In his first sit-down interview, Daniel Wani, the American husband of the Sudanese woman sentenced to death for refusing to renounce her Christian faith, tells CNN's Nima Elbagir (@NimaCNN) he will stand by his wife, Meriam Yehya Ibrahim, until the end.
“I’m standing by her to end. Whatever she wants, I’ll stand by her,” Wani said.
Ibrahim gave birth to a baby girl earlier this week at a Khartoum prison, where's she's detained with her 20-month-old son.
NIMA ELBAGIR, CNN CORRESPONDENT: So much has been said about what exactly happened. Can you tell us in your words, what happened to Meriam, to your wife?
DANIEL WANI, HUSBAND OF DETAINED SUDANESE WOMAN MERIAM YEHYA IBRAHIM: Meriam was sentenced under article 126, which is apostasy. The origins of the case was that there were these people who filed charges claiming that she was their sister and filed a police report saying that she had disappeared. We were both jailed – I was the second defendant in the case. The police originally called for the case to be dismissed but these people went back and added another charge under article 146 which is adultery, by saying she was their sister and a Muslim. It is illegal for a Muslim woman to marry a Christian man, therefore we were brought before the court. The court was originally moving on this in a comical manner. It was only after the prosecution case rested and the defense case began – and the judge was a "public order” court judge – the judge added article 126- which relates to apostasy. From that day she's been in jail. From the 17th of January.
NE: A lot has been said about whether she is allowed to convert, whether she was Muslim, she should have converted but for you its very simple isn't it? The reality is that she is a Christian, she is the mother of your children and as far as you're concerned you're married, you have two children and you just want to get on with your life.
DW: An "illegitimate" marriage does not result in legally recognized offspring, which means that my son – Martin – and the new baby, are no longer mine. There is pressure on her from Muslim religious leaders that she should return to the faith. She said "How can I return when I never was a Muslim?” Yes, my father was a Muslim but I was brought up by my mother. So this issue that she will "return".. I doubt it. I know my wife. She's committed. Even last week, they brought in Sheikhs and she told them; "I'm pretty sure I'm not going to change my mind".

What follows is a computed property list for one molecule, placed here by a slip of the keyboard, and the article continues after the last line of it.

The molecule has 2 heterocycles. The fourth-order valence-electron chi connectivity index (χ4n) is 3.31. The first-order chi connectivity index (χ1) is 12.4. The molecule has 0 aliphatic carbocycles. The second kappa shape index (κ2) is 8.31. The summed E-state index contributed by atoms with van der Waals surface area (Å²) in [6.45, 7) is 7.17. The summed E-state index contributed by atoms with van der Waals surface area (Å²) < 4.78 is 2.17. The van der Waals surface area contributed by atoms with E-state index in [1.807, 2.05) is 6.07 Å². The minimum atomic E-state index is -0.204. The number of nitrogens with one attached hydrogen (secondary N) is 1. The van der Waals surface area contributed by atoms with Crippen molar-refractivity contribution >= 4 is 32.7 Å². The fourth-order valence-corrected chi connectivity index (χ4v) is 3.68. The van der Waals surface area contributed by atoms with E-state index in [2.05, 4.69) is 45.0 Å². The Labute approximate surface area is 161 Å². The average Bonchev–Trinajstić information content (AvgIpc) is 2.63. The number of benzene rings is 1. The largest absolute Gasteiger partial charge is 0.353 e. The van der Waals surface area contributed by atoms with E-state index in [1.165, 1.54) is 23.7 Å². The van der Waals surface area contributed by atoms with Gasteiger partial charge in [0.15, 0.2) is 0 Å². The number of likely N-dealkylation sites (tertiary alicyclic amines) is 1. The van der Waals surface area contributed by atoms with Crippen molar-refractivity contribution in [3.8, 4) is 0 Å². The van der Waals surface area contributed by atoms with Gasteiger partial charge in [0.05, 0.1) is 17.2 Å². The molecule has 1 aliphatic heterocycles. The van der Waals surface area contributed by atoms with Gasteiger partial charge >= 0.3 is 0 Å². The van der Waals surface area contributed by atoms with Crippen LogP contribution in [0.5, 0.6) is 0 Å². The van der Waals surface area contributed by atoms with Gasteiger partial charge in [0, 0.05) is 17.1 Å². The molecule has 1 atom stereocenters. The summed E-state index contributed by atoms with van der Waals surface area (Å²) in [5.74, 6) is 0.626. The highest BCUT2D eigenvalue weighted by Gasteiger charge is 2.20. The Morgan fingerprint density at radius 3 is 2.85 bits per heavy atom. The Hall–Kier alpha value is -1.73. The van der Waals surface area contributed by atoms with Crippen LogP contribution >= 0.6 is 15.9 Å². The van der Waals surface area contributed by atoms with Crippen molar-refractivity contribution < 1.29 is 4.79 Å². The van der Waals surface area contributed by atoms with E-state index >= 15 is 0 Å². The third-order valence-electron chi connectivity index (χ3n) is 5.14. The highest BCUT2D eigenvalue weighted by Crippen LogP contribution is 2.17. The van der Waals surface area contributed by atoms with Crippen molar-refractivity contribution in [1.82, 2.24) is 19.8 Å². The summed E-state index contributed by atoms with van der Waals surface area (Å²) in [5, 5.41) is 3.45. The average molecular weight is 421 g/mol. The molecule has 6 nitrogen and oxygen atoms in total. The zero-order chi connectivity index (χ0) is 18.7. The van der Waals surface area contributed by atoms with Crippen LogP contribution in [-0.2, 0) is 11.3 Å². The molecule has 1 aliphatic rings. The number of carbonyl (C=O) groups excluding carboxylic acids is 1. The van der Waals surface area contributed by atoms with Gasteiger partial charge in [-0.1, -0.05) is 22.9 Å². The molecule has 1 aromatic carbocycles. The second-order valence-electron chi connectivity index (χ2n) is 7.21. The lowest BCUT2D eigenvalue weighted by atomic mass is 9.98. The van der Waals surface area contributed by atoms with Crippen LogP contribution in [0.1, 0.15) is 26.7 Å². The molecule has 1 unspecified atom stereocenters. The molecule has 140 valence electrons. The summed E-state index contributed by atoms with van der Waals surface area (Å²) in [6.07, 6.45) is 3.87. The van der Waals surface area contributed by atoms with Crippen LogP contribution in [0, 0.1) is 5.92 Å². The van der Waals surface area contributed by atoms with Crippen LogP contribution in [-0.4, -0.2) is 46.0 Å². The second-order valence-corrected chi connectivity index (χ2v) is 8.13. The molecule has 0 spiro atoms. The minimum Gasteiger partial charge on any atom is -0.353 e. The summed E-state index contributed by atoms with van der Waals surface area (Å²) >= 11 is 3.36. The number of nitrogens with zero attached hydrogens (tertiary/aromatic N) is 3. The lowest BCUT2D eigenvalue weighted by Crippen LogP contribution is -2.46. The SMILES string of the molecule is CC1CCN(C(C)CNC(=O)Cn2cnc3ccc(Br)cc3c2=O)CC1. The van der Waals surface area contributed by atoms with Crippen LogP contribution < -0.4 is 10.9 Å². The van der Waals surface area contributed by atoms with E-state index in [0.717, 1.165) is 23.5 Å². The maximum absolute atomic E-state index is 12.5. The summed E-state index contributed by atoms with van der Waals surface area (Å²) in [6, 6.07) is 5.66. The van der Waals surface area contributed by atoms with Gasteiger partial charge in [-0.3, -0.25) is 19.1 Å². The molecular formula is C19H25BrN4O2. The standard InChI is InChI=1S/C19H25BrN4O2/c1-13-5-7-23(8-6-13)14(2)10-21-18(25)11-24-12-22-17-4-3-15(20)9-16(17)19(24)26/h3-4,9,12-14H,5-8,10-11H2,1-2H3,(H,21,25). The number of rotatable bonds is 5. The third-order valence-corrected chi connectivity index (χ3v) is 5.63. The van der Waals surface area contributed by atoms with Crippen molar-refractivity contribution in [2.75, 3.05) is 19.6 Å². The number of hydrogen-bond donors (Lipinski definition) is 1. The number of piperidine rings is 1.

NE: These men who claim to be her brothers, had you met them before?
DW: No, I have never met them before?
NE: When you met her, she told you she was a Christian?
DW: (In English) she's a Christian. (In Arabic) she's a Christian.
NE: And she was a practicing Christian?
DW: (In English) Yes. (In Arabic) she would practice, she would go – perhaps she was even more committed than me.
NE: And your children were baptized?
DW: (In English) Martin yeah. (Back to Arabic) Martin was.
NE: And your new daughter?
DW: (In English) Not yet. (Back to Arabic) (says with smile) She's only a day old.
NE: What do you want her to do?
DW: I'm standing by her to end. Whatever she wants. I'll stand by her.
NE: What kind of conditions is she living in at the moment in the women's prison?
DW: (In English) She’s in bad mood. She's frustrated. (Back to Arabic) I haven't seen her for three days. My last visit was Monday and she gave birth on Tuesday morning.
NE: What happens next? What's your next move?
DW: At this stage we've put forward an appeal to the appeals court and we hope that this will be looked in to and the case will be dismissed and the file will be closed.
NE: Are you hopeful?
DW: I'm hoping that given the way people have come together around the world – which I want to thank them for. All the rights groups, all the broadcasters. The media has really supported us. To the extent that my phone now doesn't stop! The calls are overwhelming. I want to thank everyone for this stand. It's looking like it had an effect. Perhaps it will result in the judgment being overturned.
NE: You are an American citizen?
DW: I am an American, yes.
NE: What kind of support have you received from the US government?
DW: Sadly, it's not the US government, when the problem began the US consul here had a very negative position on this. She was very high handed. (In English) she's very, very rude. She said – and I quote – (in English) " I don't have time.” I said (in English) "listen". (Back to Arabic) Because this case is a difficult.